Astronomers have long suspected that the Milky Wayour galaxy, and its nearest neighbour, Andromeda, They will inevitably collide. A brutal collision that will forever change the appearance of the sky.
But maybe it’s different from what we thought so far. Using data from the European Space Agency’s (ESA) Gaia satellite, researchers have concluded that our neighbor it will hit us sideways instead of hitting us head-on.
Moreover, this will not happen in 3.9 billion years, as assumed, but in 4.5 billion: about 600 million years later provided that. The Universe grants us a little more time.
The Local Group is a large collection of galaxies, including our Milky Way, Andromeda (M31) and the Triangle (M33), which make up most of the mass of the group. The two disc-shaped spiral galaxies lie between 2.5 and 3 million light-years away from us and are close enough to each other to interact.
As the researchers explain in the journal “The Astrophysical Journal”the orbits of these two neighboring galaxies have changed over time.
There were two possibilities: either the Triangle galaxy is in an incredibly long 6 billion year orbit around Andromeda but has fallen there in the past, or this is the first time it has. Each scenario reflects a different orbital trajectory, which would imply a different formation history and future for each galaxy.
the movement of the stars
While the Hubble Space Telescope has obtained the sharpest view ever of Andromeda and the Triangle, Gaia has another mission: to measure the individual position and movement of many of its stars with unprecedented precision.
“We scoured data from Gaia and identified thousands of stars in both galaxies, then studied their motion within them,” says Mark Farda, of the Space Telescope Science Institute (STScI) in Baltimore (USA) and co-author of the study.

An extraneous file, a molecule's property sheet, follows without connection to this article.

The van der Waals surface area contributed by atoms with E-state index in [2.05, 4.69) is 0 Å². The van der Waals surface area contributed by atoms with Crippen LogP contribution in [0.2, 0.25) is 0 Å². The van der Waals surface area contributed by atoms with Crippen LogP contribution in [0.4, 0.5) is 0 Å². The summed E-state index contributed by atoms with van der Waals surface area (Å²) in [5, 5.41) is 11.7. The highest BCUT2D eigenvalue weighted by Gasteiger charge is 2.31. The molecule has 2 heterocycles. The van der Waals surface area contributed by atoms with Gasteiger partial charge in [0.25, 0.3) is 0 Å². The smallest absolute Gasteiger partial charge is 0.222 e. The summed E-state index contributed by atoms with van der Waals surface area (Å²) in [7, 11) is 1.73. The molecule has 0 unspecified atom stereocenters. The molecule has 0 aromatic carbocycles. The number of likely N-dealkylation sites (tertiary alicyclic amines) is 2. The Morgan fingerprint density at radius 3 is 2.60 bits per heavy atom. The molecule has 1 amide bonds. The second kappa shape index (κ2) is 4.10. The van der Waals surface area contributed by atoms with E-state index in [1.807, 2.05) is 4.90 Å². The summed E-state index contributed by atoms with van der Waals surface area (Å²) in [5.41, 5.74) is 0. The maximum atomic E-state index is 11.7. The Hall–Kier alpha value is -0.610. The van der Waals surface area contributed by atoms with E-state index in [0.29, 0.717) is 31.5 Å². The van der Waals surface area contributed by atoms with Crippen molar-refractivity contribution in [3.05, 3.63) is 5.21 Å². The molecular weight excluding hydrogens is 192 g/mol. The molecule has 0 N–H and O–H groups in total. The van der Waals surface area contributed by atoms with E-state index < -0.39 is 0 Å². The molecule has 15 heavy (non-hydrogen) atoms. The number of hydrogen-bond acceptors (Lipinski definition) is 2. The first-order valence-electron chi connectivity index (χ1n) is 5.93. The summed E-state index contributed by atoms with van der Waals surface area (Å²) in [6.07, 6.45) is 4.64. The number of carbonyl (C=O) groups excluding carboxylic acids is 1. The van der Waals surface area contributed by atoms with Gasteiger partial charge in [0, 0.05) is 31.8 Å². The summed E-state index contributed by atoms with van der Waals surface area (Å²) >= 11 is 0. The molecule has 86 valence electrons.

“Although Gaia’s main purpose is to study the Milky Way, it is powerful enough to detect particularly bright and massive stars in nearby star-forming regions, even in galaxies beyond our own.” , he added. To add.
The stellar motions measured by Gaia show not only how these galaxies move through space, but also how each of them rotates on its own axis. A century ago, when astronomers began to understand the nature of galaxies, measuring their rotation was impossible with the telescopes available at the time.
Now for the first time the researchers were able to measure the rotation of M31 and M33 in the sky. “Astronomers saw galaxies as aggregated worlds that could not form independent ‘islands’, but we now know that is not the case. It took us 100 years and Gaia to be able to measure the tiny actual rotational speed of our galactic neighbor, M31. This will help us better understand the nature of galaxies.”explains Roeland van der Marel, of the Space Telescope Science Institute (STScI) in Baltimore (USA), and lead author of the study from which this information emerges.
the path of the orbit
By combining existing observations with the new release of Gaia data, the researchers were able to determine the movement of Andromeda and the Triangle in spaceas well as calculate the orbital path of each galaxy both backward and forward in time for billions of years.
“The velocities found show that M33 cannot be in a long orbit around M31,” says study co-author Ekta Patel from the University of Arizona. All of our models imply that M33 must start falling into M31.”
For this reason, even if the Milky Way and Andromeda are always destined to collide and merge, it is likely that the timing and the degree of destruction of this interaction is different from that expected.
The movement of Andromeda differs somewhat from previous estimates, so according to the conclusions of the study, it is quite possible that this galaxy looking at the Milky Way, instead of colliding head-on. This will happen in 4.5 billion years, about 600 million years later than expected.
ESA’s Gaia project scientist Timo Prusti believes the discovery is crucial to our understanding of how galaxies evolve and interact.
“We have observed unusual phenomena in M31 and M33, such as irregular shapes in the streams and tails of stars and gas. If the galaxies have not yet merged, these phenomena cannot be due to the unleashed forces during a merger. Perhaps they were formed by interaction with other galaxies, or by gas dynamics within the galaxies themselves.” points out.
Researchers hope that observations from Gaia will help make increasingly precise measurements of the structure and dynamics of galaxies beyond our own.
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Reference article: https://www.abc.es/ciencia/abci-sabemos-donde-andromeda-cocara-nuestra-galaxia-201902180211_noticia.html